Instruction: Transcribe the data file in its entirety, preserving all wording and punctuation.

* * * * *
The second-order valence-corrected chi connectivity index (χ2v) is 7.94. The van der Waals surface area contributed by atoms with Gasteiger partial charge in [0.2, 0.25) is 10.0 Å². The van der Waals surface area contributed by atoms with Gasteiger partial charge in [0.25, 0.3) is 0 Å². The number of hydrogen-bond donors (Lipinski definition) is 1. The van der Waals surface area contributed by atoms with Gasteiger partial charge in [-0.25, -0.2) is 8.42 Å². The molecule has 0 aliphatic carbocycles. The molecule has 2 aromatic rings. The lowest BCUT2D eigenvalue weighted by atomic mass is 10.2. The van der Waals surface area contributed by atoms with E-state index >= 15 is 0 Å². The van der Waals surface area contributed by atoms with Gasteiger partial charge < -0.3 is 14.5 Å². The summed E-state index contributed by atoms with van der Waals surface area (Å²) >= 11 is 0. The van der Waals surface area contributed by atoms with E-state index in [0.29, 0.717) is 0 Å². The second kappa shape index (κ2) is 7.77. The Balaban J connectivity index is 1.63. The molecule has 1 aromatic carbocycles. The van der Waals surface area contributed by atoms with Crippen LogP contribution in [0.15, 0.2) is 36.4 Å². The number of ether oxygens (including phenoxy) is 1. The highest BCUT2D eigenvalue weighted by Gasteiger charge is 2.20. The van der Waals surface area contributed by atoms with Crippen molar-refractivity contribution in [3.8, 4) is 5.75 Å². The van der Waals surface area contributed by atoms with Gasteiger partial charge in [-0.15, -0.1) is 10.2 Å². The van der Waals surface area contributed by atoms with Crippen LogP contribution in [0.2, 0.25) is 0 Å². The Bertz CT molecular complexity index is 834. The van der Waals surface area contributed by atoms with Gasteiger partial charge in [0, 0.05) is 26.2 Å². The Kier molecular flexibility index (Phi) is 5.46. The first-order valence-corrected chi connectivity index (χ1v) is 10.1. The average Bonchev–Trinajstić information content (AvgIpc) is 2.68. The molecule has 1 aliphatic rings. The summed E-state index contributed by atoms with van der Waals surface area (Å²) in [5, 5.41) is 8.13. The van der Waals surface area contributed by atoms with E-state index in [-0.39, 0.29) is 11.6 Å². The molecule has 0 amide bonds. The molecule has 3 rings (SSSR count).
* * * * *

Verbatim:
The second-order valence-corrected chi connectivity index (χ2v) is 7.94. The van der Waals surface area contributed by atoms with Gasteiger partial charge in [0.2, 0.25) is 10.0 Å². The van der Waals surface area contributed by atoms with Gasteiger partial charge in [0.25, 0.3) is 0 Å². The number of hydrogen-bond donors (Lipinski definition) is 1. The van der Waals surface area contributed by atoms with Gasteiger partial charge in [-0.25, -0.2) is 8.42 Å². The molecule has 0 aliphatic carbocycles. The molecule has 2 aromatic rings. The lowest BCUT2D eigenvalue weighted by atomic mass is 10.2. The van der Waals surface area contributed by atoms with E-state index >= 15 is 0 Å². The van der Waals surface area contributed by atoms with Gasteiger partial charge < -0.3 is 14.5 Å². The summed E-state index contributed by atoms with van der Waals surface area (Å²) >= 11 is 0. The van der Waals surface area contributed by atoms with E-state index in [0.29, 0.717) is 0 Å². The second kappa shape index (κ2) is 7.77. The Balaban J connectivity index is 1.63. The molecule has 1 aromatic carbocycles. The van der Waals surface area contributed by atoms with Crippen LogP contribution in [0.15, 0.2) is 36.4 Å². The number of ether oxygens (including phenoxy) is 1. The highest BCUT2D eigenvalue weighted by Gasteiger charge is 2.20. The van der Waals surface area contributed by atoms with Crippen molar-refractivity contribution in [3.8, 4) is 5.75 Å². The van der Waals surface area contributed by atoms with Gasteiger partial charge in [-0.15, -0.1) is 10.2 Å². The van der Waals surface area contributed by atoms with Crippen LogP contribution in [0.2, 0.25) is 0 Å². The Bertz CT molecular complexity index is 834. The van der Waals surface area contributed by atoms with Gasteiger partial charge in [0, 0.05) is 26.2 Å². The Kier molecular flexibility index (Phi) is 5.46. The first-order valence-corrected chi connectivity index (χ1v) is 10.1. The average Bonchev–Trinajstić information content (AvgIpc) is 2.68. The molecule has 1 aliphatic rings. The summed E-state index contributed by atoms with van der Waals surface area (Å²) in [5, 5.41) is 8.13. The van der Waals surface area contributed by atoms with E-state index in [-0.39, 0.29) is 11.6 Å². The molecule has 0 amide bonds. The molecule has 3 rings (SSSR count).